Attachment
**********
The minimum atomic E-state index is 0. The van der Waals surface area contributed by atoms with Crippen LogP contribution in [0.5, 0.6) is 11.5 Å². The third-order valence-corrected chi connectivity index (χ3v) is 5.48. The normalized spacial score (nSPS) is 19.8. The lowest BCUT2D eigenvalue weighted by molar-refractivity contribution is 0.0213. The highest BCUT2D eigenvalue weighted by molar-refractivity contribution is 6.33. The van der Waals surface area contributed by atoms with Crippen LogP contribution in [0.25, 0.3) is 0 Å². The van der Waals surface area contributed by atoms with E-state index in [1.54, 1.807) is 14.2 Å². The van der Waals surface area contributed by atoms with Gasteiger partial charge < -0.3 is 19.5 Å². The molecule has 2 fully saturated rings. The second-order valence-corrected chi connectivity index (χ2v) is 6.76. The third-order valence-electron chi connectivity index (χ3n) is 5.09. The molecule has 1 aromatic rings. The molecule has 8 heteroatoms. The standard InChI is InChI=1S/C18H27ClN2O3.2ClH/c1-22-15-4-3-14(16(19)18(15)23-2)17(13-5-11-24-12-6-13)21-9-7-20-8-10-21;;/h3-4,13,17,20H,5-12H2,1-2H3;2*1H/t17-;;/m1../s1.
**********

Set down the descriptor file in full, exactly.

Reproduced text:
The minimum atomic E-state index is 0. The van der Waals surface area contributed by atoms with Crippen LogP contribution in [0.5, 0.6) is 11.5 Å². The third-order valence-corrected chi connectivity index (χ3v) is 5.48. The normalized spacial score (nSPS) is 19.8. The lowest BCUT2D eigenvalue weighted by molar-refractivity contribution is 0.0213. The highest BCUT2D eigenvalue weighted by molar-refractivity contribution is 6.33. The van der Waals surface area contributed by atoms with Crippen LogP contribution in [0.25, 0.3) is 0 Å². The van der Waals surface area contributed by atoms with E-state index in [1.54, 1.807) is 14.2 Å². The van der Waals surface area contributed by atoms with Gasteiger partial charge < -0.3 is 19.5 Å². The molecule has 2 fully saturated rings. The second-order valence-corrected chi connectivity index (χ2v) is 6.76. The third-order valence-electron chi connectivity index (χ3n) is 5.09. The molecule has 1 aromatic rings. The molecule has 8 heteroatoms. The standard InChI is InChI=1S/C18H27ClN2O3.2ClH/c1-22-15-4-3-14(16(19)18(15)23-2)17(13-5-11-24-12-6-13)21-9-7-20-8-10-21;;/h3-4,13,17,20H,5-12H2,1-2H3;2*1H/t17-;;/m1../s1.